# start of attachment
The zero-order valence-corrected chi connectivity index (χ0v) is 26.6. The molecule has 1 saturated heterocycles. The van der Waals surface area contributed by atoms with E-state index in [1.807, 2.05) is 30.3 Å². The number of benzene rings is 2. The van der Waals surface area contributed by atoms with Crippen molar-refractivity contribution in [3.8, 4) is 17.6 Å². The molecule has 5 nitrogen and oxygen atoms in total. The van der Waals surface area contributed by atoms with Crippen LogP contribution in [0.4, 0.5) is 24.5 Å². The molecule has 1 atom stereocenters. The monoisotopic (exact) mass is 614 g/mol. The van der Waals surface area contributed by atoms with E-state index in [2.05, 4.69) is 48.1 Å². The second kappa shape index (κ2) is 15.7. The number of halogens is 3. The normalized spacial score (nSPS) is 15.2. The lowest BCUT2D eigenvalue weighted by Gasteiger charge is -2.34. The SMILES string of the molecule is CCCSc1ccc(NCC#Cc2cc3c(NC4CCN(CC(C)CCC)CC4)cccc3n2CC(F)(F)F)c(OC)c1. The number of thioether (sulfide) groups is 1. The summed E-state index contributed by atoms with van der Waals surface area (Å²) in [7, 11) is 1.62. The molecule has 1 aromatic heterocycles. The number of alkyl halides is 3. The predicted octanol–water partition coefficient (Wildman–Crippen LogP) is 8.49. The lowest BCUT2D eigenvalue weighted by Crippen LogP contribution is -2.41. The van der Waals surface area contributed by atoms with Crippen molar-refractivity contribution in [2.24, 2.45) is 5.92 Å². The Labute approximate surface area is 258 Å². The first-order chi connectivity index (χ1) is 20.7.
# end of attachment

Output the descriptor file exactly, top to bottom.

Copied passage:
The zero-order valence-corrected chi connectivity index (χ0v) is 26.6. The molecule has 1 saturated heterocycles. The van der Waals surface area contributed by atoms with E-state index in [1.807, 2.05) is 30.3 Å². The number of benzene rings is 2. The van der Waals surface area contributed by atoms with Crippen molar-refractivity contribution in [3.8, 4) is 17.6 Å². The molecule has 5 nitrogen and oxygen atoms in total. The van der Waals surface area contributed by atoms with Crippen LogP contribution in [0.4, 0.5) is 24.5 Å². The molecule has 1 atom stereocenters. The monoisotopic (exact) mass is 614 g/mol. The van der Waals surface area contributed by atoms with E-state index in [2.05, 4.69) is 48.1 Å². The second kappa shape index (κ2) is 15.7. The number of halogens is 3. The normalized spacial score (nSPS) is 15.2. The lowest BCUT2D eigenvalue weighted by Gasteiger charge is -2.34. The SMILES string of the molecule is CCCSc1ccc(NCC#Cc2cc3c(NC4CCN(CC(C)CCC)CC4)cccc3n2CC(F)(F)F)c(OC)c1. The number of thioether (sulfide) groups is 1. The summed E-state index contributed by atoms with van der Waals surface area (Å²) in [7, 11) is 1.62. The molecule has 1 aromatic heterocycles. The number of alkyl halides is 3. The predicted octanol–water partition coefficient (Wildman–Crippen LogP) is 8.49. The lowest BCUT2D eigenvalue weighted by Crippen LogP contribution is -2.41. The van der Waals surface area contributed by atoms with Crippen molar-refractivity contribution in [2.24, 2.45) is 5.92 Å². The Labute approximate surface area is 258 Å². The first-order chi connectivity index (χ1) is 20.7.